Each piece of land has a separate title number so when a potential purchaser wants to check the title, a quick search of the public register can be performed.  During the purchasing process, we would undertake due diligence on the title and also undertake registration duties after completion of the purchase. 


The common way to borrow money in the UK is to borrow from Bank or other lenders.  They will normally lend up to 80%, but this can be less depending on your personal circumstances and the economic climate.

The common way to borrow money in the UK is to borrow from Bank or other lenders.  They will normally lend up to 80%, but this can be less depending on your personal circumstances and the economic climate.


Taxation of residential property has been a focus for the UK Government in recent years. Resulting changes have added complexity to the tax system, whilst at the same time the buoyant UK property market has attracted increasing numbers of overseas buyers.

If you are seriously contemplating a UK property purchase, we recommend that you take tailored UK tax advice at the first available opportunity. The information in this note is a broad guide to the taxes to consider but is no substitute for full advice


8.1       Stamp Duty Land Tax (SDLT)

SDLT is payable on a purchase of a UK property. The applicable rate will depend on the value and nature of the property, with different rates being applied to various ‘bands’ of the value (see table for details).

There is an SDLT ‘surcharge’ if an individual purchaser (or their spouse) of UK residential property already owns residential property (anywhere in the world) and will continue to do so following the purchase. The surcharge imposes an additional 3% SDLT, bringing the applicable rates to between 3% and 15%. There are reliefs available, and circumstances in which the additional 3% may be reclaimed.

There is a punitive rate of 15% (on the whole purchase price), on purchases made by ‘non-natural persons’ such as companies. This broadly covers purchasers who fall within ATED (see below). There are exemptions from this rate, e.g. for qualifying rental businesses.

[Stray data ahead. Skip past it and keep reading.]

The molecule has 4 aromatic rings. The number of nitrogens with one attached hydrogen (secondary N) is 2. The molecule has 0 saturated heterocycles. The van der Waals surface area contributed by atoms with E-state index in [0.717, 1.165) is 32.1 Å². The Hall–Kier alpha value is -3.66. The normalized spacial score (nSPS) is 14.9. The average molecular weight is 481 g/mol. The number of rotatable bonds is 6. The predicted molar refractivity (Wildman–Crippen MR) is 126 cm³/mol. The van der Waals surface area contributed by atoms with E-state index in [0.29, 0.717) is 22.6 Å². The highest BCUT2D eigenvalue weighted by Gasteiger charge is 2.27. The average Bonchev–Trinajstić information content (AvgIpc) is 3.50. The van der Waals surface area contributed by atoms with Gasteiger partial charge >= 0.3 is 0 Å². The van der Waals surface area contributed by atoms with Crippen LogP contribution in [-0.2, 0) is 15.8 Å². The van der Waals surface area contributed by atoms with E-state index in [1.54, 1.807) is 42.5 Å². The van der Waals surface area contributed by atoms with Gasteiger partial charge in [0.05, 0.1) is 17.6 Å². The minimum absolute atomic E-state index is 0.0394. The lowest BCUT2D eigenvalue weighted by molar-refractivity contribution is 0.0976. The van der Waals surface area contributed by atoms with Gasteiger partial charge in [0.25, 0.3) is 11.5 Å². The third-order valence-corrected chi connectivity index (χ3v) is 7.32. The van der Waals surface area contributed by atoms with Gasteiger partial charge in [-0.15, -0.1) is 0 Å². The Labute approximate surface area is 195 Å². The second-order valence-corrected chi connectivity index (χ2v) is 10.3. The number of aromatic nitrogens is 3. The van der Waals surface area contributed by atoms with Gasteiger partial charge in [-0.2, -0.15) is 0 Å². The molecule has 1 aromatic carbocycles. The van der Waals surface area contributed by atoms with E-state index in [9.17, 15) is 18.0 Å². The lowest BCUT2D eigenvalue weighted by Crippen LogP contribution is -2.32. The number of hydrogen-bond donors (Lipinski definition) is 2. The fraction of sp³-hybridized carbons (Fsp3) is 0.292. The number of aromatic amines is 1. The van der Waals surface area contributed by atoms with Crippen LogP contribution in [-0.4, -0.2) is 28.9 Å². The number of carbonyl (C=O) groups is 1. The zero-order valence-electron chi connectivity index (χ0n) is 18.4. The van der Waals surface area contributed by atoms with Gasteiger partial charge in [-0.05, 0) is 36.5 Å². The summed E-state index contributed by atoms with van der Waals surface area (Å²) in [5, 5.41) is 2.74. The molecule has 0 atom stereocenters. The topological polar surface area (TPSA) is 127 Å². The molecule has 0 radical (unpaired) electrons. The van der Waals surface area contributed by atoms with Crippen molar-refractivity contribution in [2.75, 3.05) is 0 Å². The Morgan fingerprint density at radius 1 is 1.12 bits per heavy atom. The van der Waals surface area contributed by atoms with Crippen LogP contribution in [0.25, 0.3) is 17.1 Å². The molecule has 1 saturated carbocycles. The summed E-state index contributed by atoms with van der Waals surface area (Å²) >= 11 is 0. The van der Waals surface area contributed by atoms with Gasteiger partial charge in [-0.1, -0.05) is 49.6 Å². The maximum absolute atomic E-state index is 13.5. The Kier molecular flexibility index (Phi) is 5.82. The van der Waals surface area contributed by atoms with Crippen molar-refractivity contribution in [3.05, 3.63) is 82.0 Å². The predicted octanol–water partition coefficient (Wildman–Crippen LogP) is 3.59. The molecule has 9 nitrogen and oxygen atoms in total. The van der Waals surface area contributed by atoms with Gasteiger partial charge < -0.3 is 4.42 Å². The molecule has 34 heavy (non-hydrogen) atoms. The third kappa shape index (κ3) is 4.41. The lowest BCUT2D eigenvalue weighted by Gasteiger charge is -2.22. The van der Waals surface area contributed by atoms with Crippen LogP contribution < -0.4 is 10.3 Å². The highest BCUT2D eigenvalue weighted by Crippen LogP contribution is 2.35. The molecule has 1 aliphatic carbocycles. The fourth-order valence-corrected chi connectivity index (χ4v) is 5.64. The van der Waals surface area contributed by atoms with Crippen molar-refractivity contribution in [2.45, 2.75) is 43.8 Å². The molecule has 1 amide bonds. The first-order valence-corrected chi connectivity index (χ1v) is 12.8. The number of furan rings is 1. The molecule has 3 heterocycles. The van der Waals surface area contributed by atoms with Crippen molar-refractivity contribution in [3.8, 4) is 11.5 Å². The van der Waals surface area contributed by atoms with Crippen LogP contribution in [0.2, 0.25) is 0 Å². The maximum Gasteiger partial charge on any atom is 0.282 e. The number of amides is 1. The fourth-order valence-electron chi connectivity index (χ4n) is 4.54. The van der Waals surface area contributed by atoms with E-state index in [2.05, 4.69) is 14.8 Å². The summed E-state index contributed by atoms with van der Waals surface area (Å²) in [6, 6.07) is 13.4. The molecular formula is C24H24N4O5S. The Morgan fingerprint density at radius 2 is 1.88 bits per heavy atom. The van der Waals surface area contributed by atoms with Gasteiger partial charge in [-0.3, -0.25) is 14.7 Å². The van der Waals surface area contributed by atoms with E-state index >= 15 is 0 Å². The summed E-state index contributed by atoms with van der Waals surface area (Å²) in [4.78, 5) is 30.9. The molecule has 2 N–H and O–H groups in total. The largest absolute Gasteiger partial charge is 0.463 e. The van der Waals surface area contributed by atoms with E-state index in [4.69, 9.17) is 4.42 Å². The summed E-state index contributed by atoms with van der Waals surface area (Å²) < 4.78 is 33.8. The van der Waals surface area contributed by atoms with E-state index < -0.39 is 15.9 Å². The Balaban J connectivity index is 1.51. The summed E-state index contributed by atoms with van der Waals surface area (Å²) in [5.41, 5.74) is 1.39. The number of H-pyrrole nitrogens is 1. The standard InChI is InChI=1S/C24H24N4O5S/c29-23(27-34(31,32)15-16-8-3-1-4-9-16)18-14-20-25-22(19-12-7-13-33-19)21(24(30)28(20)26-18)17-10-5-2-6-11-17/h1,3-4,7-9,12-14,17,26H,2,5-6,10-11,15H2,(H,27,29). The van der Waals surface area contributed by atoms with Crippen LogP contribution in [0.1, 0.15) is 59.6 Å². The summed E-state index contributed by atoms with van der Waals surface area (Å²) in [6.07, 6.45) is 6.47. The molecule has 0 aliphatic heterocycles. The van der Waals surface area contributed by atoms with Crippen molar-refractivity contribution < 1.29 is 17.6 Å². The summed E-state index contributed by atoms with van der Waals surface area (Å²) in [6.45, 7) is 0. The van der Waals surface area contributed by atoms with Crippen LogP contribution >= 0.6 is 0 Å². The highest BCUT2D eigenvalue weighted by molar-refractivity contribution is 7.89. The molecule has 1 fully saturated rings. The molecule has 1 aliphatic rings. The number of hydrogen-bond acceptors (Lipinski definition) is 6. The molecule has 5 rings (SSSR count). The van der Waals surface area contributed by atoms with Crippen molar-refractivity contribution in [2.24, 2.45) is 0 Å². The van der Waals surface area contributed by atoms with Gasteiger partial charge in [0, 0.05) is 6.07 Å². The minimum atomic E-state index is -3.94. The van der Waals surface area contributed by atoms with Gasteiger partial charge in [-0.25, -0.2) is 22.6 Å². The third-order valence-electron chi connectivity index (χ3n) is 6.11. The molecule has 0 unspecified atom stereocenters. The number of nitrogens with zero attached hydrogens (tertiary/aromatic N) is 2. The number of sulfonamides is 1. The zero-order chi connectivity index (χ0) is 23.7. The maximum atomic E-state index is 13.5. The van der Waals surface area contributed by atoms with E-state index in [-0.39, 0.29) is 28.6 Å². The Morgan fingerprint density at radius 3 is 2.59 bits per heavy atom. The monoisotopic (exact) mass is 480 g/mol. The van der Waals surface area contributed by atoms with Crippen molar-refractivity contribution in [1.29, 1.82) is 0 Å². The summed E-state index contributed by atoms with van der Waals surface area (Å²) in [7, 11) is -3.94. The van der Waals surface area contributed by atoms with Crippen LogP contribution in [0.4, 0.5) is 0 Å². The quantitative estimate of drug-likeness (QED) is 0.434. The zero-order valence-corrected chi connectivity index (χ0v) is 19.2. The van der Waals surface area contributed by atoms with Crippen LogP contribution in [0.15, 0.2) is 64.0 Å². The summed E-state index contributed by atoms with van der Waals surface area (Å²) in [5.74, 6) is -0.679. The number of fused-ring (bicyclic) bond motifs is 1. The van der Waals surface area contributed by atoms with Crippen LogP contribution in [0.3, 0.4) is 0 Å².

You must pay Stamp Duty Land Tax (‘SDLT’) if you buy a property or land over a certain price in England & Wales and Northern Ireland. By way of an example, please refer to the table below:


Band (Purchase Price / 

Lease Premium/

Transfer Value)

Existing SDLT rates 

*New higher SDLT 

rates for additional 

property purchase

£0 - £125k0%3%
£125k - £250k2%5%
£250k - £925k5%8%
£925k - £1.5m10%13%
£1.5m +12%15%


*From 1 April 2016, you’ll usually have to pay 3% on top of the normal SDLT rates if buying a new residential property means you’ll own more than one worldwide.  You may not have to pay the higher rate if you exchanged contracts before 26th November 2015.

Please note that additional 2% charged on top of the 3% if completion takes place after 1st April 2021 for non-UK residents.

You should refer to HMRC Website for more detailed advice on the SDLT regimen in the UK. 


You can follow the link below if you wish to calculate your SDLT liability.


You may be entitled to certain exemptions.You can refer to the link above for further information.


Please note that this information is for general purposes and is not intended to be tax advice.  Tax rules are subject to change at any time without prior notice.You should always obtain specific advice which is relevant to your circumstances.

SDLT rules are very complicated and advice can vary depending on your circumstances. 


8.2       Inheritance Tax (IHT)

For those not domiciled in the UK, IHT is payable on death, and on gifts into trust, on UK assets. UK residential properties held via offshore companies have been deemed ‘UK situs’ for tax purposes since April 2017 and are subject to IHT on a shareholder’s death.